Selegiline (By mouth)

Selegiline (se-LE-ji-leen)

Treats Parkinson disease. This medicine is an MAOI.

Brand Name(s):

Eldepryl, Zelapar

There may be other brand names for this medicine.

When This Medicine Should Not Be Used:

This medicine is not right for everyone. Do not use it if you had an allergic reaction to selegiline.

How to Use This Medicine:

Capsule, Tablet, Dissolving Tablet

  • Your doctor will tell you how much medicine to use. Do not use more than directed.
  • Capsules or tablets: Take at breakfast and lunch.
  • Disintegrating tablet: It is best to take the tablet before breakfast. Do not eat or drink anything for 5 minutes before and after you take the tablet. Do not open the blister pack until you are ready to take your medicine. Peel back the foil to remove the tablet. Do not push the tablet through the foil. Place the tablet on your tongue and wait for it to melt.
  • Missed dose: Take a dose as soon as you remember. If it is almost time for your next dose, wait until then and take a regular dose. Do not take extra medicine to make up for a missed dose.
  • Store the medicine in a closed container at room temperature, away from heat, moisture, and direct light.

Drugs and Foods to Avoid:

Ask your doctor or pharmacist before using any other medicine, including over-the-counter medicines, vitamins, and herbal products.

  • You must avoid many other medicines while you are using selegiline. These medicines used together could cause serious health problems, including death. Ask your doctor before you use any other medicine. You may need to wait 1 to 5 weeks before you can use the other medicine.
  • Do not use selegiline if you are also using cyclobenzaprine, dextromethorphan, meperidine, methadone, propoxyphene, St John's wort, or tramadol. Do not use this medicine if you have used another MAO inhibitor within the past 14 days.
  • Some other medicines that may interact with selegiline include carbamazepine, nafcillin, phenobarbital, phenytoin, rifampin, cough and cold medicine (such as dextromethorphan, ephedrine), or medicine to treat depression or mental health problems. This is not a complete list.
  • Avoid foods and drinks that are high in tyramine, because your blood pressure could get dangerously high. Your doctor should give you a complete list. In general, do not eat anything aged or fermented, such as most cheese, most alcohol, cured meat (such as salami), sauerkraut, and soy sauce. Check the expiration dates on packages. Tyramine levels get higher as food gets older or if it has not been refrigerated properly.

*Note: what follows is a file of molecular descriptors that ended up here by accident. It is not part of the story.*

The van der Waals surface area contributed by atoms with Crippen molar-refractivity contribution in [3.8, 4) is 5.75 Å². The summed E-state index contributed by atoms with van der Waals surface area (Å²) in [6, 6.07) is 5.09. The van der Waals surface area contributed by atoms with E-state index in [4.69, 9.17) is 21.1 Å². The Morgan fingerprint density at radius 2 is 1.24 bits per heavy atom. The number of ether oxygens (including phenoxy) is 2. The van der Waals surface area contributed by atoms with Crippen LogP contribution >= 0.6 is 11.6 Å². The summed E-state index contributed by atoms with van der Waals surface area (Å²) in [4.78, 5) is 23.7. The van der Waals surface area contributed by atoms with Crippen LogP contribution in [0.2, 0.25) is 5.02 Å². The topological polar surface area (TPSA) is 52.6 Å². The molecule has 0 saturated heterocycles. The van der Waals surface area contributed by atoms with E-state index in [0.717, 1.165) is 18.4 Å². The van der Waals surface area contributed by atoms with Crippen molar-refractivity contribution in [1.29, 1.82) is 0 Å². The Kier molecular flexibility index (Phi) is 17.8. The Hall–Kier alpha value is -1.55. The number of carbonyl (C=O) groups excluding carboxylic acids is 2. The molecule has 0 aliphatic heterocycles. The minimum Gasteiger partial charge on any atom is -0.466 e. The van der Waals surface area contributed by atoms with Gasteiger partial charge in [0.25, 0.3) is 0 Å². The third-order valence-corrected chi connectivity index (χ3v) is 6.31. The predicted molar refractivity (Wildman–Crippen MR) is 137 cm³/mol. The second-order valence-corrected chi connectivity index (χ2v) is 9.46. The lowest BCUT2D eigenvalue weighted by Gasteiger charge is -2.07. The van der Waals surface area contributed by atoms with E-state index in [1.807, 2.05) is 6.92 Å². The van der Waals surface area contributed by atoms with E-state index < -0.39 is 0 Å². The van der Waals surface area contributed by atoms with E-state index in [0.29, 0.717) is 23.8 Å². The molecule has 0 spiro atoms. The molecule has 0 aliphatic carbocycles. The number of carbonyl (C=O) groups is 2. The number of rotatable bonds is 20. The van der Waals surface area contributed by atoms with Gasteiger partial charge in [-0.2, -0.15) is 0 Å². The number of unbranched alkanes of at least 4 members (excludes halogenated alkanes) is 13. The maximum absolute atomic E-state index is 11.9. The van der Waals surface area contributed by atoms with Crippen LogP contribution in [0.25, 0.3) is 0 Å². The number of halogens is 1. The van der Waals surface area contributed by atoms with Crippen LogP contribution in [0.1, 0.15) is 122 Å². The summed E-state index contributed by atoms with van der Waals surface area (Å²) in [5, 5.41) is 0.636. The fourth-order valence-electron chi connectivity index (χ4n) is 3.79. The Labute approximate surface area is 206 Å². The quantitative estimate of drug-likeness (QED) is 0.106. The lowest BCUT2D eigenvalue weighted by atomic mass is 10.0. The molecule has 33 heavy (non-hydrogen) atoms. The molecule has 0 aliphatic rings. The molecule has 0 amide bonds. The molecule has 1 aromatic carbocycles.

Warnings While Using This Medicine:

  • Tell your doctor if you are pregnant or breastfeeding, or if you have kidney problems, liver problems, dyskinesia, high blood pressure, or a history of mental health problems. Tell your doctor if you have phenylketonuria (PKU).
  • This medicine may cause the following problems:
    • High or low blood pressure
    • Serotonin syndrome (when used with other medicines)
    • Dyskinesia (trouble controlling movements)
    • Unusual changes in behavior, compulsive behavior, hallucinations
    • Increased risk of skin cancer
  • This medicine may make you drowsy. It may even cause you to fall asleep without warning while you are driving or doing other activities. Do not drive or do anything that could be dangerous until you know how this medicine affects you. Stand up slowly if you feel dizzy or lightheaded.
  • Do not stop using this medicine suddenly. Your doctor will need to slowly decrease your dose before you stop it completely.
  • Your doctor will check your progress and the effects of this medicine at regular visits. Keep all appointments.
  • Keep all medicine out of the reach of children. Never share your medicine with anyone.

Possible Side Effects While Using This Medicine:

Call your doctor right away if you notice any of these side effects:

  • Allergic reaction: Itching or hives, swelling in your face or hands, swelling or tingling in your mouth or throat, chest tightness, trouble breathing
  • Anxiety, restlessness, fever, sweating, nausea, vomiting, diarrhea, seeing or hearing things that are not there
  • Chest pain, fast, slow, or uneven heartbeat, severe headache
  • Confusion, unusual changes in mood or behavior, behaviors you cannot control
  • Lightheadedness, dizziness, fainting
  • Muscle spasms, twitching, uncontrolled movements (especially of the face, neck, or back)
  • Unusual drowsiness or sleepiness

If you notice these less serious side effects, talk with your doctor:

  • Headache
  • Mild nausea, upset stomach
  • Pain when swallowing, swelling, redness, or sores in the mouth

If you notice other side effects that you think are caused by this medicine, tell your doctor

Call your doctor for medical advice about side effects. You may report side effects to FDA at 1-800-FDA-1088

Last Updated: 11/6/2020

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